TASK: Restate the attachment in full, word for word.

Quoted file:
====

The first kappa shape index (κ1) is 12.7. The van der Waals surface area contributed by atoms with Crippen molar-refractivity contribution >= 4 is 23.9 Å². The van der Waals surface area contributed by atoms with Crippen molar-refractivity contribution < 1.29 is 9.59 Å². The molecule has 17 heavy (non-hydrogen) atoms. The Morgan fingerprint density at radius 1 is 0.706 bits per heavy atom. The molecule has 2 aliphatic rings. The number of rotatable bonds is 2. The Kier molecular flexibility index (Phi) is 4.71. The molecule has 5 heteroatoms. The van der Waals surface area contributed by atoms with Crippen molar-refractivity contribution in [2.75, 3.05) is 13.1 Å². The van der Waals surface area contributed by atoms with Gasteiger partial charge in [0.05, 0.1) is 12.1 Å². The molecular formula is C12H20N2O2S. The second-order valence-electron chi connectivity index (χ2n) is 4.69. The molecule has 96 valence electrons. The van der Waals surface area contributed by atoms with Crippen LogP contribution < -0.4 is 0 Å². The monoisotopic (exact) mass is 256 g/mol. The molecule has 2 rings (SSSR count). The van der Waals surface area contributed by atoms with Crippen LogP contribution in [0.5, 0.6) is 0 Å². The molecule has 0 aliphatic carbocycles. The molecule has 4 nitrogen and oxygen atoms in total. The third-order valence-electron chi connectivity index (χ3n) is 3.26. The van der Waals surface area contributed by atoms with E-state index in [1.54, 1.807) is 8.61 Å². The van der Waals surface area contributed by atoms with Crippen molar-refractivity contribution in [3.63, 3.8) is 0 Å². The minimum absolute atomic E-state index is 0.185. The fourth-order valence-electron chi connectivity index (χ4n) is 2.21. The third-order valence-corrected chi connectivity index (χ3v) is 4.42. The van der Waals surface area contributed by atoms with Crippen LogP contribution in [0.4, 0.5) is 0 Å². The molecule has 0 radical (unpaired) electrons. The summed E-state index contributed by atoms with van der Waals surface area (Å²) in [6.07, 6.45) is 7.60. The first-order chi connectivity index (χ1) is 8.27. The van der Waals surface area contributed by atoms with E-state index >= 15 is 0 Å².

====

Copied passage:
The first kappa shape index (κ1) is 12.7. The van der Waals surface area contributed by atoms with Crippen molar-refractivity contribution >= 4 is 23.9 Å². The van der Waals surface area contributed by atoms with Crippen molar-refractivity contribution < 1.29 is 9.59 Å². The molecule has 17 heavy (non-hydrogen) atoms. The Morgan fingerprint density at radius 1 is 0.706 bits per heavy atom. The molecule has 2 aliphatic rings. The number of rotatable bonds is 2. The Kier molecular flexibility index (Phi) is 4.71. The molecule has 5 heteroatoms. The van der Waals surface area contributed by atoms with Crippen molar-refractivity contribution in [2.75, 3.05) is 13.1 Å². The van der Waals surface area contributed by atoms with Gasteiger partial charge in [0.05, 0.1) is 12.1 Å². The molecular formula is C12H20N2O2S. The second-order valence-electron chi connectivity index (χ2n) is 4.69. The molecule has 96 valence electrons. The van der Waals surface area contributed by atoms with Crippen LogP contribution < -0.4 is 0 Å². The monoisotopic (exact) mass is 256 g/mol. The molecule has 2 rings (SSSR count). The van der Waals surface area contributed by atoms with Crippen LogP contribution in [0.5, 0.6) is 0 Å². The molecule has 0 aliphatic carbocycles. The molecule has 4 nitrogen and oxygen atoms in total. The third-order valence-electron chi connectivity index (χ3n) is 3.26. The van der Waals surface area contributed by atoms with E-state index in [1.54, 1.807) is 8.61 Å². The van der Waals surface area contributed by atoms with Crippen molar-refractivity contribution in [3.63, 3.8) is 0 Å². The minimum absolute atomic E-state index is 0.185. The fourth-order valence-electron chi connectivity index (χ4n) is 2.21. The third-order valence-corrected chi connectivity index (χ3v) is 4.42. The van der Waals surface area contributed by atoms with Crippen LogP contribution in [0.4, 0.5) is 0 Å². The molecule has 0 radical (unpaired) electrons. The summed E-state index contributed by atoms with van der Waals surface area (Å²) in [6.07, 6.45) is 7.60. The first-order chi connectivity index (χ1) is 8.27. The van der Waals surface area contributed by atoms with E-state index >= 15 is 0 Å².